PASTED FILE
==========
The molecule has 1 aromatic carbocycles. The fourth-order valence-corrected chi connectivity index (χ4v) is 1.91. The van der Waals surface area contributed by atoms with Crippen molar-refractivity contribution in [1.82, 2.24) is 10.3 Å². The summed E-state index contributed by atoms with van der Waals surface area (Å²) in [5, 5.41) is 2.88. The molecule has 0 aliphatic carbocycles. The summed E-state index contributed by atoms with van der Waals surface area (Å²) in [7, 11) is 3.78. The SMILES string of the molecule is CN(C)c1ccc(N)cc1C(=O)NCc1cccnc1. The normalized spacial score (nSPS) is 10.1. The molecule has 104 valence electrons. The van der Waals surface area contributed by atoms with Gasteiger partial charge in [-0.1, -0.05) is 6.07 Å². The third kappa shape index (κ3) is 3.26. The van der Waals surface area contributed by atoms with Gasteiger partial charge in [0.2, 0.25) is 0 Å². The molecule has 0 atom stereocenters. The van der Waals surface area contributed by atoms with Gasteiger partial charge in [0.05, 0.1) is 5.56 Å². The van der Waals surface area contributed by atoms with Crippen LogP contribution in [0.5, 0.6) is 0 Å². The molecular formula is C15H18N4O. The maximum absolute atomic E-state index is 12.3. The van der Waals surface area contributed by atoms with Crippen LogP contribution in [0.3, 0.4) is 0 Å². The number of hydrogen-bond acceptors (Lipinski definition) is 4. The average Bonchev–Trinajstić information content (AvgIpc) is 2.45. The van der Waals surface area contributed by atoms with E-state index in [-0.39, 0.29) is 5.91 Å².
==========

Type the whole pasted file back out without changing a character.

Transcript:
The molecule has 1 aromatic carbocycles. The fourth-order valence-corrected chi connectivity index (χ4v) is 1.91. The van der Waals surface area contributed by atoms with Crippen molar-refractivity contribution in [1.82, 2.24) is 10.3 Å². The summed E-state index contributed by atoms with van der Waals surface area (Å²) in [5, 5.41) is 2.88. The molecule has 0 aliphatic carbocycles. The summed E-state index contributed by atoms with van der Waals surface area (Å²) in [7, 11) is 3.78. The SMILES string of the molecule is CN(C)c1ccc(N)cc1C(=O)NCc1cccnc1. The normalized spacial score (nSPS) is 10.1. The molecule has 104 valence electrons. The van der Waals surface area contributed by atoms with Gasteiger partial charge in [-0.1, -0.05) is 6.07 Å². The third kappa shape index (κ3) is 3.26. The van der Waals surface area contributed by atoms with Gasteiger partial charge in [0.2, 0.25) is 0 Å². The molecule has 0 atom stereocenters. The van der Waals surface area contributed by atoms with Gasteiger partial charge in [0.05, 0.1) is 5.56 Å². The van der Waals surface area contributed by atoms with Crippen LogP contribution in [0.5, 0.6) is 0 Å². The molecular formula is C15H18N4O. The maximum absolute atomic E-state index is 12.3. The van der Waals surface area contributed by atoms with Crippen LogP contribution in [0.3, 0.4) is 0 Å². The number of hydrogen-bond acceptors (Lipinski definition) is 4. The average Bonchev–Trinajstić information content (AvgIpc) is 2.45. The van der Waals surface area contributed by atoms with E-state index in [-0.39, 0.29) is 5.91 Å².